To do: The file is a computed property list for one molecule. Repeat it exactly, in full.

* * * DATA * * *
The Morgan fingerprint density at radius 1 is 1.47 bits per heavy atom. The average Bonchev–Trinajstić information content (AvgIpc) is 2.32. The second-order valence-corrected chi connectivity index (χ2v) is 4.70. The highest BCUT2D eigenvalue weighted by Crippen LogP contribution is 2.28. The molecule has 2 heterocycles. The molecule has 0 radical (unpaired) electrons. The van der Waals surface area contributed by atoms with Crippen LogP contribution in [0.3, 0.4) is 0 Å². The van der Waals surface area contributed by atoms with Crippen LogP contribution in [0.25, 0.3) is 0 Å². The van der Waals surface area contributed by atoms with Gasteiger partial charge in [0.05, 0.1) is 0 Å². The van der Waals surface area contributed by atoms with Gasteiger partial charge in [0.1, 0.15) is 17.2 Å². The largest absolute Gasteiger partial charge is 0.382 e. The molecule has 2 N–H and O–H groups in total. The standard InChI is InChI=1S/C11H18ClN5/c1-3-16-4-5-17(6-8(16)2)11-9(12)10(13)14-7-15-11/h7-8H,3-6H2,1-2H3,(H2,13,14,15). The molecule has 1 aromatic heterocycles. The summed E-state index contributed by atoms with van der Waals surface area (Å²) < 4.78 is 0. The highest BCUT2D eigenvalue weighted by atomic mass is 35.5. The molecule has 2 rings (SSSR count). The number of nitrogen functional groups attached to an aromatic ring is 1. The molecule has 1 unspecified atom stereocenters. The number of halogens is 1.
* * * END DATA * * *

The Morgan fingerprint density at radius 1 is 1.47 bits per heavy atom. The average Bonchev–Trinajstić information content (AvgIpc) is 2.32. The second-order valence-corrected chi connectivity index (χ2v) is 4.70. The highest BCUT2D eigenvalue weighted by Crippen LogP contribution is 2.28. The molecule has 2 heterocycles. The molecule has 0 radical (unpaired) electrons. The van der Waals surface area contributed by atoms with Crippen LogP contribution in [0.3, 0.4) is 0 Å². The van der Waals surface area contributed by atoms with Crippen LogP contribution in [0.25, 0.3) is 0 Å². The van der Waals surface area contributed by atoms with Gasteiger partial charge in [0.05, 0.1) is 0 Å². The van der Waals surface area contributed by atoms with Gasteiger partial charge in [0.1, 0.15) is 17.2 Å². The largest absolute Gasteiger partial charge is 0.382 e. The molecule has 2 N–H and O–H groups in total. The standard InChI is InChI=1S/C11H18ClN5/c1-3-16-4-5-17(6-8(16)2)11-9(12)10(13)14-7-15-11/h7-8H,3-6H2,1-2H3,(H2,13,14,15). The molecule has 1 aromatic heterocycles. The summed E-state index contributed by atoms with van der Waals surface area (Å²) < 4.78 is 0. The highest BCUT2D eigenvalue weighted by atomic mass is 35.5. The molecule has 2 rings (SSSR count). The number of nitrogen functional groups attached to an aromatic ring is 1. The molecule has 1 unspecified atom stereocenters. The number of halogens is 1.